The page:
What Can Survey Forecasts Tell Us About Informational Rigidities?
This paper uses three different surveys of economic forecasts to assess both the support for and the properties of informational rigidities faced by agents. Specifically, we track the impulse responses of mean forecast errors and disagreement among agents after exogenous structural shocks. Our key contribution is to document that in response to structural shocks, mean forecasts fail to completely adjust on impact, leading to statistically and economically significant deviations from the null of full information: the half life of forecast errors is roughly between 6 months and a year. Importantly, the dynamic process followed by forecast errors following structural shocks is consistent with the predictions of models of informational rigidities. We interpret this finding as providing support for the recent expansion of research into models of informational rigidities. In addition, we document several stylized facts about the conditional responses of forecast errors and disagreement among agents that can be used to differentiate between some of the models of informational rigidities recently proposed.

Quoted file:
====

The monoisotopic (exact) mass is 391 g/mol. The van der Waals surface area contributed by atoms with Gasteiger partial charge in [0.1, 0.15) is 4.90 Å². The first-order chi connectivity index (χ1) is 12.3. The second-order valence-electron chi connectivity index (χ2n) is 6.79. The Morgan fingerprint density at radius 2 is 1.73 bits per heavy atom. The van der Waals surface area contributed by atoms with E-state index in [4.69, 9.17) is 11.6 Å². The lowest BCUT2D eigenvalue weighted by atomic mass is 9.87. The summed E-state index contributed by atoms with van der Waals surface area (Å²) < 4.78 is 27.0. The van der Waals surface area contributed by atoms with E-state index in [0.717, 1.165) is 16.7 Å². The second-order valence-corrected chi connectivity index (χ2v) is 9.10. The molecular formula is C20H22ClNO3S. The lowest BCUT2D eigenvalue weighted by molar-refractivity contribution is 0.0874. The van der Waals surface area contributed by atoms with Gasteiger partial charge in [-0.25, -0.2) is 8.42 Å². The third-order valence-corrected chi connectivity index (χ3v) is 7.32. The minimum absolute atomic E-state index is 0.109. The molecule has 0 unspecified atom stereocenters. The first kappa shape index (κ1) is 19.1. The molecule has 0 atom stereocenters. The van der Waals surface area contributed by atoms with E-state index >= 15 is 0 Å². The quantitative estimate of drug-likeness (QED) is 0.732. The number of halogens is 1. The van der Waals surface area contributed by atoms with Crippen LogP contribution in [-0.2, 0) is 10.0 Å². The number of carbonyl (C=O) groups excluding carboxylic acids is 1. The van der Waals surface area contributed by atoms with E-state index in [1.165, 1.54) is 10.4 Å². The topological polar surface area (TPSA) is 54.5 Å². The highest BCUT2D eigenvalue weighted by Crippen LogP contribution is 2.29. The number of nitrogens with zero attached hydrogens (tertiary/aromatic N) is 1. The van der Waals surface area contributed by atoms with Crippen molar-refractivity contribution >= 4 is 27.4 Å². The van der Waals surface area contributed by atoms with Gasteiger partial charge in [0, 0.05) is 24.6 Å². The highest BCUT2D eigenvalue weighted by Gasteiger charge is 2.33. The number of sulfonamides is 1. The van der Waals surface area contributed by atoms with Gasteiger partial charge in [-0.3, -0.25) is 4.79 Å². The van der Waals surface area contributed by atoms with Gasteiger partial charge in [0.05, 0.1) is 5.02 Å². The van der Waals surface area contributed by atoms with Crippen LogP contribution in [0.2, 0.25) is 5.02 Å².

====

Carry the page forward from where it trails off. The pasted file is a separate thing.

Published: Olivier Coibion & Yuriy Gorodnichenko, 2012. "What Can Survey Forecasts Tell Us about Information Rigidities?," Journal of Political Economy, University of Chicago Press, vol. 120(1), pages 116 - 159.